Huck Finn and Tom Sawyer
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“Tom told me what his plan was, and I see in a minute it was worth fifteen of mine for style, and would make Jim just as free a man as mine would, and maybe get us all killed besides. So I was satisfied, and said we would waltz in on it” (232).
Mark Twain’s The Adventures of Huckleberry Finn details the journey of Huckleberry Finn and a run away slave Jim. Huckleberry Finn’s blind trust in his friend Tom Sawyer’s plans have led Huck to some strange situations. As seen in the Sunday school “Arab” fiasco, where Tom, Huck and their gang attacked a Sunday school picnic, Huck accepts Tom’s imagination as fact and disregards his own logic. Tom’s reliance on the rules is more for style than to do what is moral. In sharp contrast to Tom’s rule-following attitude, Huck relies on his own intuition to make decisions. This clash between romanticism and realism is prevalent throughout the book. Tom Sawyer and his grandiose plans represent Romanticism, characterized by a belief in the ideal, whereas Huck represents realism or the viewing of everything as it actually is, without idealization. Twain also uses the characters of Huck and Tom to represent a conflict between Romanticism and Realism, as well as a conflict between Society and Freedom. In The Adventures of Huckleberry Finn, Mark Twain contrasts the characters of Tom and Huck to contrast Romanticism and Realism, as well as Society vs. Freedom in both the beginning and end of the novel to highlight the maturation of Huck.
Tom Sawyer was born and raised middle class. As such, Tom has access to a stable family life as well as education and books. The books provide Tom’s sense of adventure. Always searching for an adventure, Tom uses elements of his books to influence his adventures. Tom’s reliance upon the rules laid down in books is evident in his discussion of ransom:
“Why blame it all, we’ve got to do it. Don’t I tell you it’s in the books? Do you want to go to doing things different than what’s in the books, and get things all muddled up?” (12)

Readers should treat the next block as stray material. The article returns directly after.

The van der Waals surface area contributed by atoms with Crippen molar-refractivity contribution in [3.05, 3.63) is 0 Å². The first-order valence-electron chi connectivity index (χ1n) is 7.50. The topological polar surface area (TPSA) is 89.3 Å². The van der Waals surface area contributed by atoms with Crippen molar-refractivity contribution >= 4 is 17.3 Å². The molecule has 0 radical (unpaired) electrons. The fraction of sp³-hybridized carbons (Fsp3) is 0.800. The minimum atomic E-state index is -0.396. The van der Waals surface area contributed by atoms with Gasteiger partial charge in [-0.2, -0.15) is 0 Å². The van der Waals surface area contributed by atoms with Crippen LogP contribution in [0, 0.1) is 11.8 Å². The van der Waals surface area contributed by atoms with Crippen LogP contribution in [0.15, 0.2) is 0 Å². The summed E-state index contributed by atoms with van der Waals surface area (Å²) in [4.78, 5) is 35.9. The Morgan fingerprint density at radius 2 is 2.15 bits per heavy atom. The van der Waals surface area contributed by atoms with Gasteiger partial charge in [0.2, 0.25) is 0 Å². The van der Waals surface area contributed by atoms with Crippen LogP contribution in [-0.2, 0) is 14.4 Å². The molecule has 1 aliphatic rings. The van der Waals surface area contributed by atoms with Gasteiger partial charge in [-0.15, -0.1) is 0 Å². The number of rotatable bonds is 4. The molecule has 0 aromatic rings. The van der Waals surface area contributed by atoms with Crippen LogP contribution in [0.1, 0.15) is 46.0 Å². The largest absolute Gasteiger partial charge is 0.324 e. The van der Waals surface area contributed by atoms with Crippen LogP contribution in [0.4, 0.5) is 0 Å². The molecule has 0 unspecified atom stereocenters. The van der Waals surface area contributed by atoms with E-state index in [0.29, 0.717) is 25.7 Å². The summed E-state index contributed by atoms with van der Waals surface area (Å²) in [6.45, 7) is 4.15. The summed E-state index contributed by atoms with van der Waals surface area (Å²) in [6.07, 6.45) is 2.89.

The preceding passage portrays Tom’s strict adherence to the rules of Romanticism depicted in his adventure books. His devotion to the rules is characteristic of his representation of society, where the rules and laws are of the utmost importance. Tom’s characteristic sense of adventure remains unchanged throughout the course of the book where he is used as a counter-point to Huckleberry Finn. In the final three chapters, Tom re-enters the storyline. After following Huck for over thirty chapters, Tom’s youthful exuberance changes the pace of the story. However, in Tom’s search for adventure, Tom allows Jim to stay in captivity despite knowledge that Jim was freed by Ms. Watson. Tom’s careless treatment of Jim is in sharp dissimilarity to Huck’s tireless efforts to free Jim.
While Tom was raised in relative comfort, Huckleberry Finn led a tough childhood. His father is an abusive alcoholic with very little money. When his father skips town, Huck lives with a modest, god fearing foster family. After a modest up bringing, Huck learns to rely on himself. His reliance on his own intellect is what sets Huck apart from Tom. While both boys “think quick on their feet,” when in trouble Tom leans on the rules he has learned in his adventure books. Huck, on the other hand, realistically assesses what is actually taking place and reacts accordingly. Huck only trusts what he can see and feel. Huck is also not afraid to bend, or even break the rules if it is to his best interest. Huck appears happiest when on the river, free of society’s rules, laws, and regulations.
“We said there warn’t no home like a raft, after all. Other places do seem so cramped up and smothery, but a raft don’t. You feel mighty free and easy and comfortable on a raft” (116).
Throughout the novel, Twain seems to imply that the natural life, the uncivilized is better than society.
The implications of Twain’s preference are far-reaching within the novel. Near the conclusion of the book, Tom Sawyer and Huck are rejoined on Aunt Sally’s farm. Tom and Huck begin to devise plans to free Jim. At the beginning of the book, Tom’s clever plans were exciting, amusing, and entertaining; however, after thirty chapters of Huck’s clear, logical thinking, Tom’s plans seem frivolous and overly complicated. Further, Tom’s plans endanger Jim’s life, Huck’s life, as well as his own. Tom, knowing that Jim has already been freed by Miss Watson, proceeds with a dangerous plan to “free” Jim that has absolutely no purpose. The contrast between the two friends highlights the maturation of Huck. While Huck appears to relapse at the end, Huck becomes more independent over the course of his journey, while Tom has remained the same. Twain’s dislike of the Romantic movement, represented by Tom, becomes increasingly apparent, to the point that in the final pages of the book, all characters besides Huck and Jim, both symbols of realism, are besmirched either through their own ignorance or intolerance.
The glorification of Realism in Huck Finn, when contrasted with Tom’s Romantic ideas, provides a glimpse into the heart and mind of Mark Twain. Twain’s characters capture the imagination of the reader, just like Tom’s plans. Huck and Tom, the immortal American symbols of adventure and mayhem, are contrasted to from a contrast between Realism and Romanticism, as well as, Society and Freedom. As Huck says, “Tom told me what his plan was, and I see in a minute it was worth fifteen of mine for style” (232). Tom provided the style, Huck the logic.